Here is a Switch: An Article about Millennials Written by Millennials

Millennials.  Generation Y.  Entitled.  Digital Natives.

As an employer, these seemingly synonymous appellations likely strike fear into your heart. Just the word “millennial” conjures up imagery of the unruly punk, eyes and fingers glued to his phone while disdainfully rejecting your generation’s ideas and ideals. The common associations within this group are social media, social activism, and entitlement.

According to the U.S. Census, people born between 1982 and 2000 define Generation Y, meaning the millennial age range spans from about 36 years old to 18. As they make up the largest generation in the United States and about a quarter of the population, it is highly likely that you have hired, worked with, sold to, or learned from a millennial. In other words: they can’t be ignored.
One of the biggest complaints around Gen Y is that they are the most difficult employees in generational history to motivate, produce results, and coexist with. Somehow they were born without the ability to respect their elders and don’t see any value in hard work.
The problem with all of these assumptions is that they are too easy. These are the kind of excuses posed by people who don’t know how to influence and inspire.
There’s another reason why all of these assumptions are so easy: they’ve already been made—about you.
Has there ever been a generation of people that hasn’t been called disrespectful or lazy by the generation responsible for raising them? Socrates is considered one of the most brilliant philosophers in history, and even he is quoted by his student Plato as saying, “The children now love luxury. They have bad manners, contempt for authority; they show disrespect for elders and love chatter in place of exercise.” He was also born around 470 BCE.
This sounds eerily similar to me; maybe replace some of the antiquated language with something to do with cell phones or Instagram, and we’ve got a match.
It’s the same complaint we’ve heard across generations, just with exaggerated language and circumstances. But just like the generation before you, and the generation before them, you’ll get through it—with a little help from two millennials.
I’ve heard again and again about the challenges of working with millennials, but I know they’re not true because I am a millennial, as is the editor of this here newsletter and blog. That’s why I’m going to offer you tips to handling my generation in this new series, Perennial Millennial. I’ll help you adjust to us whippersnappers so you can work with millennials for the rest of your days (because, like it or not, that’s your new reality).
My goal in writing this new series is not to shame older generations into giving more slack to millennials (or any future generation for that matter), but to challenge you to not make the easy assumption. I want to help you recognize that stereotypes of any kind are just excuses for an obstacle. Bad leadership is bad leadership. Ineffective hiring is ineffective hiring. As owners and managers it is your job to give employees the tools they need to be effective, not to blame them and walk away.
“Millennial” is not a term to describe every new wave of young and rowdy kids. By 2025, they will make up 75% of the working population. These are Mark Zuckerberg, Beyonce, and Lebron James. These are the future of every major corporation on earth.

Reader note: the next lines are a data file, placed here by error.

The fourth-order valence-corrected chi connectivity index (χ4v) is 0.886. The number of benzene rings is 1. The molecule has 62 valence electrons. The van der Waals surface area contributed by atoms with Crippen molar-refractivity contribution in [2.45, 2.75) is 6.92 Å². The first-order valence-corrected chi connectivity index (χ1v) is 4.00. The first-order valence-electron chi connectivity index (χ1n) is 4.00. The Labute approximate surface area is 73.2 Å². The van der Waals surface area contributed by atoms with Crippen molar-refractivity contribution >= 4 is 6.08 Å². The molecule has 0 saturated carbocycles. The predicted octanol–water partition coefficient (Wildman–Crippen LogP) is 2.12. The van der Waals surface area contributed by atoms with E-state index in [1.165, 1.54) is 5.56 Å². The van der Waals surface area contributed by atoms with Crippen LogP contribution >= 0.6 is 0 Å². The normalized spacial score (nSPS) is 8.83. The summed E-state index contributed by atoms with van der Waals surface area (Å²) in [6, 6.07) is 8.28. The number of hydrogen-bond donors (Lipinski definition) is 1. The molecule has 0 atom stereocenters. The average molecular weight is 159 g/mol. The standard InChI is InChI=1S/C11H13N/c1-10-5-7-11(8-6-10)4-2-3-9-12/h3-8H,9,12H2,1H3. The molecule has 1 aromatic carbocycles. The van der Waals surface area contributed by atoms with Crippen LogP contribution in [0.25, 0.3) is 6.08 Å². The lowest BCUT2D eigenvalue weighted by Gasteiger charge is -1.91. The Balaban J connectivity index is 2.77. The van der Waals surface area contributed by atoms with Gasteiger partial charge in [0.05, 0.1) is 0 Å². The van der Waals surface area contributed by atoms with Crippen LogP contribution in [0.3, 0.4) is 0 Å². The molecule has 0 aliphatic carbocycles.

So, what should you do?
The first thing you can do is to recognize and appreciate the perks of hiring from Gen Y. Changing your mindset regarding these new hires is step one.
One of the many advantages is the diversity that your millennials bring to the table. 44.2% of us (millennials) are part of a minority. This is larger than any previous generation. You would be doing a disservice to your organization and self to ignore the different perspectives they can share.
It’s also worth recognizing that millennials aren’t just the majority of your future workforce—they already make up a shockingly high percentage of your shoppers and clients. As of 2017, millennials were spending $600 billion annually—that’s 28% of all consumer spending, with the percentage set to grow to 35% by 2030. And the majority of those millennials make their purchases offline. Who best to cater to these shoppers than those Gen Y employees you reluctantly hired?
Other pros of hiring from this generation? They’re tech-savvy (hence, “digital natives,” meaning they grew up with and are fluent in the technologies you’re still learning). They’re team players (unlike the Generation X before them, who were referred to as “The Me Generation,” Gen Y hosts a heightened sense of community and relationships, leading some to dub them “The We Generation.”). They’re self-expressive (so they’re happy to share good ideas and feedback). The list goes on.
Rather than continue to snub this younger generation, it’s integral that you adjust your own perspective in order to capitalize on the benefits they can provide to your business. Millennials offer a broader perspective and savviness that appeals to a growing percentage of your customer base.

Once you recognize the significance of Gen Y and open yourself to the advantages they bring, you’ve taken a big step forward—but it’s the first of many. We’ll keep walking next month.

Author:  KENT MANN

With a last name like “Mann,” Kent’s future with The Mann Group was practically promised at birth. Kent completed his business degree at UNC Charlotte, where he competed as a Division One athlete in Track and Field and Cross Country. Kent brings to The Mann Group retail experience in both the outdoor and running industries, as well as cultivated business insights and natural curiosity, all of which combine to make him a valuable resource for businesses. He loves exotic pets and has had both a chinchilla and a ball python (but not at the same time!).

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